On Tuesday morning, about 30 people asked the Sacramento County Board of Supervisors to pressure the Sacramento County Sheriff's Department to be more transparent.
There is a question of how much information the department must release.
Danielle Williams is an organizer with Sacramento Area Congregations together. She says the sheriff's department has withheld information from family members after officer-involved shootings.
"In a really, really difficult time through, which they're going through significant trauma -- that's the worst time not to receive information," says Williams. "Additionally, it creates distrust in the community. If you're not releasing the information, we will fill in the dots with what we think the truth is."
She cites the case of Adrienne Ludd, who was shot and killed by a deputy in October 2015.
A Sheriff's Department statement says it has provided some information to the public in that case, but is "prohibited from releasing the report-or any crime report or video- under government code section 6254 (f)(3).”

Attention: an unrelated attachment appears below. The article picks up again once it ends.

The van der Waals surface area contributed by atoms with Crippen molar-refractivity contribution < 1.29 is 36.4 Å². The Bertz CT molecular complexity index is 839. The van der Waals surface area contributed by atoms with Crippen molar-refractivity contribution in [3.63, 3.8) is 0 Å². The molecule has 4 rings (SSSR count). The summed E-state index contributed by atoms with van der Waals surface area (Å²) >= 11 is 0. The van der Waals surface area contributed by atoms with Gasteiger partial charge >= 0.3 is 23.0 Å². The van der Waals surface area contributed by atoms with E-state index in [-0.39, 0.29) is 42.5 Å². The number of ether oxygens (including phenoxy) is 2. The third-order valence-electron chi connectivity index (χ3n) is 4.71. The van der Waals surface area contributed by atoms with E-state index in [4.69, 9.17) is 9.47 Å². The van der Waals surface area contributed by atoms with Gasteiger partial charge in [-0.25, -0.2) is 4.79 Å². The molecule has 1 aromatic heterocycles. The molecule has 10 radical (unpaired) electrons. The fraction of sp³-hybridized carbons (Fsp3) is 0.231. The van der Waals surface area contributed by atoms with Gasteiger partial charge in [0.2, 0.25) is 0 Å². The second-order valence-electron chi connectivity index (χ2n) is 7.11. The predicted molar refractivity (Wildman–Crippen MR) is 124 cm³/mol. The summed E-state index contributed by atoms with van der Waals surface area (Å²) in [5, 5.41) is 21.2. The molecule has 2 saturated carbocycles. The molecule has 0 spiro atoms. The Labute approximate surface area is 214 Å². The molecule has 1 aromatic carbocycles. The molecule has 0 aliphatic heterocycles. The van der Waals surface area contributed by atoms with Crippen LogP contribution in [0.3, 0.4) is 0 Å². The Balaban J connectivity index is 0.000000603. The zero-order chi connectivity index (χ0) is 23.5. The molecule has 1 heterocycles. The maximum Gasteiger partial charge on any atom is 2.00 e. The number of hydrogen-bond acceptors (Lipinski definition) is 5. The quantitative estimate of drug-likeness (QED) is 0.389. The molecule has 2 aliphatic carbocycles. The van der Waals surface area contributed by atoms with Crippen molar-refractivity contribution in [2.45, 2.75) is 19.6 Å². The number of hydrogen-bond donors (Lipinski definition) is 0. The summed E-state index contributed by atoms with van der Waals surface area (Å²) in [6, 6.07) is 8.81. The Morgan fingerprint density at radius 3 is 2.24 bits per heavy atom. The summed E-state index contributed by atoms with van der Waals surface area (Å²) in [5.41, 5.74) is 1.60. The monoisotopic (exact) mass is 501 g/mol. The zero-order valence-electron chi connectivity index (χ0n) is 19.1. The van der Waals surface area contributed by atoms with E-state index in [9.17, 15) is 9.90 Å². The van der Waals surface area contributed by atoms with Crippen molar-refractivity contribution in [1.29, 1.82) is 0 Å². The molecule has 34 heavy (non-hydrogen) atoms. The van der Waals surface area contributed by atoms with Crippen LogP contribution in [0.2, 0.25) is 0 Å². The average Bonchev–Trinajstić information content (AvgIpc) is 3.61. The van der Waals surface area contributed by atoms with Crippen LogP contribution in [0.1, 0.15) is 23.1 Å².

But McGeorge School of Law Professor Mike Vitiello says the department is choosing not to release information.
"The statute is filled with a kind of ability to withhold information but all sorts of examples for when you should share the information and examples of when the information should be withheld," says Vitiello.
Vitiello says the law protects some witness information and allows departments to withhold other details while an investigation is ongoing.
The Adrienne Ludd case is under review by the Sacramento County Inspector General, and former Sacramento Police Chief, Rick Braziel.
Braziel says the autopsy report in the case was just completed Monday afternoon.